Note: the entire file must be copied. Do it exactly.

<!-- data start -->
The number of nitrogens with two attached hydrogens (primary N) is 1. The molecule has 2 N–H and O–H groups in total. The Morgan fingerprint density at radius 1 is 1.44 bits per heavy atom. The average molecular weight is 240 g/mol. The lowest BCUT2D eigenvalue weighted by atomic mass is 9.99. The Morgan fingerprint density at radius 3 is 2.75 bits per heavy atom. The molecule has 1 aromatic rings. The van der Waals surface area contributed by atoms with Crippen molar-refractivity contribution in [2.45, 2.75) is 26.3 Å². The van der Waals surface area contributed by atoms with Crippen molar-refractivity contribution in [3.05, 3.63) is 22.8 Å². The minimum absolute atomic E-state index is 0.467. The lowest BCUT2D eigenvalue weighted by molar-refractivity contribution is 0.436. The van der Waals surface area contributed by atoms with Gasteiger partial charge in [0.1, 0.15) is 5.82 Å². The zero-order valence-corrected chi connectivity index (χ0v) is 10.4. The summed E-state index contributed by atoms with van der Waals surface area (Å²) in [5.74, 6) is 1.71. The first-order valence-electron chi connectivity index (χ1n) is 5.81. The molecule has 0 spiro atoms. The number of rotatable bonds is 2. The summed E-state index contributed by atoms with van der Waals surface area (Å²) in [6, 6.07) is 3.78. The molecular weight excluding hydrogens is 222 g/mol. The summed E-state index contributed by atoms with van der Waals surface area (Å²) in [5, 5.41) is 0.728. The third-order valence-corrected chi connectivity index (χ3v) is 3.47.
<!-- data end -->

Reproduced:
The number of nitrogens with two attached hydrogens (primary N) is 1. The molecule has 2 N–H and O–H groups in total. The Morgan fingerprint density at radius 1 is 1.44 bits per heavy atom. The average molecular weight is 240 g/mol. The lowest BCUT2D eigenvalue weighted by atomic mass is 9.99. The Morgan fingerprint density at radius 3 is 2.75 bits per heavy atom. The molecule has 1 aromatic rings. The van der Waals surface area contributed by atoms with Crippen molar-refractivity contribution in [2.45, 2.75) is 26.3 Å². The van der Waals surface area contributed by atoms with Crippen molar-refractivity contribution in [3.05, 3.63) is 22.8 Å². The minimum absolute atomic E-state index is 0.467. The lowest BCUT2D eigenvalue weighted by molar-refractivity contribution is 0.436. The van der Waals surface area contributed by atoms with Gasteiger partial charge in [0.1, 0.15) is 5.82 Å². The zero-order valence-corrected chi connectivity index (χ0v) is 10.4. The summed E-state index contributed by atoms with van der Waals surface area (Å²) in [5.74, 6) is 1.71. The first-order valence-electron chi connectivity index (χ1n) is 5.81. The molecule has 0 spiro atoms. The number of rotatable bonds is 2. The summed E-state index contributed by atoms with van der Waals surface area (Å²) in [6, 6.07) is 3.78. The molecular weight excluding hydrogens is 222 g/mol. The summed E-state index contributed by atoms with van der Waals surface area (Å²) in [5, 5.41) is 0.728. The third-order valence-corrected chi connectivity index (χ3v) is 3.47.